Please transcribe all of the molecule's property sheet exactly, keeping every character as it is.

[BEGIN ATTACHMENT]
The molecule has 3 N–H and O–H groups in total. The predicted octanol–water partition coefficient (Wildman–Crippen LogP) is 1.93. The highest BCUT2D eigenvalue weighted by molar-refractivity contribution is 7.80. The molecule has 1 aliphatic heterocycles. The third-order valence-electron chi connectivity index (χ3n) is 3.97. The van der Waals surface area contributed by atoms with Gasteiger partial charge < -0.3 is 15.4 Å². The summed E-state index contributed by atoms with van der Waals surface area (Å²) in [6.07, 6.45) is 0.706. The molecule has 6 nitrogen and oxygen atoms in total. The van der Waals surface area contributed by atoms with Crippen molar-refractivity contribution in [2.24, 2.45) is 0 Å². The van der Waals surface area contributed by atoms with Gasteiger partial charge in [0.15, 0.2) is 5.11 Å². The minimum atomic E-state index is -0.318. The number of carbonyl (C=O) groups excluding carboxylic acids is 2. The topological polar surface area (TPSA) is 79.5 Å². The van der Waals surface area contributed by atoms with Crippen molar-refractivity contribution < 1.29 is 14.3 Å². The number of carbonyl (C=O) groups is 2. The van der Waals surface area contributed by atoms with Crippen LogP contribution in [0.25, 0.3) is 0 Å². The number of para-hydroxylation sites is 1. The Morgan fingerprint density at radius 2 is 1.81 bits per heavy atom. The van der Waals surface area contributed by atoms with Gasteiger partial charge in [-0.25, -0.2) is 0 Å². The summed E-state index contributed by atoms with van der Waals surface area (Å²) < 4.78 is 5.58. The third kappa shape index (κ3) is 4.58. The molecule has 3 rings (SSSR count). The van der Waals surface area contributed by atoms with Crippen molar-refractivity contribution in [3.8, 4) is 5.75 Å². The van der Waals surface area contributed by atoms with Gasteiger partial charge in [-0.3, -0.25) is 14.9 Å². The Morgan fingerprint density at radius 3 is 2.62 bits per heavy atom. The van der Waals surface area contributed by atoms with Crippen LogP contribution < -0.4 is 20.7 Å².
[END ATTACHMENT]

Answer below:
The molecule has 3 N–H and O–H groups in total. The predicted octanol–water partition coefficient (Wildman–Crippen LogP) is 1.93. The highest BCUT2D eigenvalue weighted by molar-refractivity contribution is 7.80. The molecule has 1 aliphatic heterocycles. The third-order valence-electron chi connectivity index (χ3n) is 3.97. The van der Waals surface area contributed by atoms with Gasteiger partial charge < -0.3 is 15.4 Å². The summed E-state index contributed by atoms with van der Waals surface area (Å²) in [6.07, 6.45) is 0.706. The molecule has 6 nitrogen and oxygen atoms in total. The van der Waals surface area contributed by atoms with Crippen molar-refractivity contribution in [2.24, 2.45) is 0 Å². The van der Waals surface area contributed by atoms with Gasteiger partial charge in [0.15, 0.2) is 5.11 Å². The minimum atomic E-state index is -0.318. The number of carbonyl (C=O) groups excluding carboxylic acids is 2. The topological polar surface area (TPSA) is 79.5 Å². The van der Waals surface area contributed by atoms with Crippen molar-refractivity contribution < 1.29 is 14.3 Å². The number of carbonyl (C=O) groups is 2. The van der Waals surface area contributed by atoms with Crippen LogP contribution in [0.25, 0.3) is 0 Å². The number of para-hydroxylation sites is 1. The Morgan fingerprint density at radius 2 is 1.81 bits per heavy atom. The van der Waals surface area contributed by atoms with Gasteiger partial charge in [-0.25, -0.2) is 0 Å². The summed E-state index contributed by atoms with van der Waals surface area (Å²) < 4.78 is 5.58. The third kappa shape index (κ3) is 4.58. The molecule has 3 rings (SSSR count). The van der Waals surface area contributed by atoms with Crippen molar-refractivity contribution in [3.8, 4) is 5.75 Å². The van der Waals surface area contributed by atoms with Gasteiger partial charge in [-0.3, -0.25) is 14.9 Å². The Morgan fingerprint density at radius 3 is 2.62 bits per heavy atom. The van der Waals surface area contributed by atoms with Crippen LogP contribution < -0.4 is 20.7 Å².